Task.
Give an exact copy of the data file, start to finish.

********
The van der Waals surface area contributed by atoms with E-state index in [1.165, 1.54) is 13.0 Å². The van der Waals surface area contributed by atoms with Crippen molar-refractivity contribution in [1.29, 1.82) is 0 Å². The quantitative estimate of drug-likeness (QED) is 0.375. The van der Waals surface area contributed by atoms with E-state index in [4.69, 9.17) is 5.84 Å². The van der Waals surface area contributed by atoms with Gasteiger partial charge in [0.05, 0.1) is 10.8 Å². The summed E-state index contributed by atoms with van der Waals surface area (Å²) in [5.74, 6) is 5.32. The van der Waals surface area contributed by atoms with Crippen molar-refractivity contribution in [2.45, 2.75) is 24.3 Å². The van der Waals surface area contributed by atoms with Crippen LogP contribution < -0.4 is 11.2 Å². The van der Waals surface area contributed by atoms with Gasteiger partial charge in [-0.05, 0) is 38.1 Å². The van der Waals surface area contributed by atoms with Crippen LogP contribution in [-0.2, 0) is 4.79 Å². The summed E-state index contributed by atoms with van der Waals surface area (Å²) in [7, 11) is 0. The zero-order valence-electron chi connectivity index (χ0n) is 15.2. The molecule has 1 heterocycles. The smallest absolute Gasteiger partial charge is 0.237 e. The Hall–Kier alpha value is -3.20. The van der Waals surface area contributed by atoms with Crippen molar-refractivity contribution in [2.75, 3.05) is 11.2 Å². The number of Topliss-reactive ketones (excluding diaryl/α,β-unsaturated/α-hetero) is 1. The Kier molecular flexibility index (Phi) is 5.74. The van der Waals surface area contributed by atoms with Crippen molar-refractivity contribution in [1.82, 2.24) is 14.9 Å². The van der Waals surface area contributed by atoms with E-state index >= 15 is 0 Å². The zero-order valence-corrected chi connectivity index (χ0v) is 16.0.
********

The van der Waals surface area contributed by atoms with E-state index in [1.165, 1.54) is 13.0 Å². The van der Waals surface area contributed by atoms with Crippen molar-refractivity contribution in [1.29, 1.82) is 0 Å². The quantitative estimate of drug-likeness (QED) is 0.375. The van der Waals surface area contributed by atoms with E-state index in [4.69, 9.17) is 5.84 Å². The van der Waals surface area contributed by atoms with Gasteiger partial charge in [0.05, 0.1) is 10.8 Å². The summed E-state index contributed by atoms with van der Waals surface area (Å²) in [5.74, 6) is 5.32. The van der Waals surface area contributed by atoms with Crippen molar-refractivity contribution in [2.45, 2.75) is 24.3 Å². The van der Waals surface area contributed by atoms with Crippen LogP contribution < -0.4 is 11.2 Å². The van der Waals surface area contributed by atoms with Gasteiger partial charge in [-0.05, 0) is 38.1 Å². The van der Waals surface area contributed by atoms with Crippen LogP contribution in [-0.2, 0) is 4.79 Å². The summed E-state index contributed by atoms with van der Waals surface area (Å²) in [7, 11) is 0. The zero-order valence-electron chi connectivity index (χ0n) is 15.2. The molecule has 1 heterocycles. The smallest absolute Gasteiger partial charge is 0.237 e. The Hall–Kier alpha value is -3.20. The van der Waals surface area contributed by atoms with Crippen molar-refractivity contribution in [2.75, 3.05) is 11.2 Å². The number of Topliss-reactive ketones (excluding diaryl/α,β-unsaturated/α-hetero) is 1. The Kier molecular flexibility index (Phi) is 5.74. The van der Waals surface area contributed by atoms with Crippen molar-refractivity contribution in [1.82, 2.24) is 14.9 Å². The van der Waals surface area contributed by atoms with E-state index >= 15 is 0 Å². The zero-order valence-corrected chi connectivity index (χ0v) is 16.0.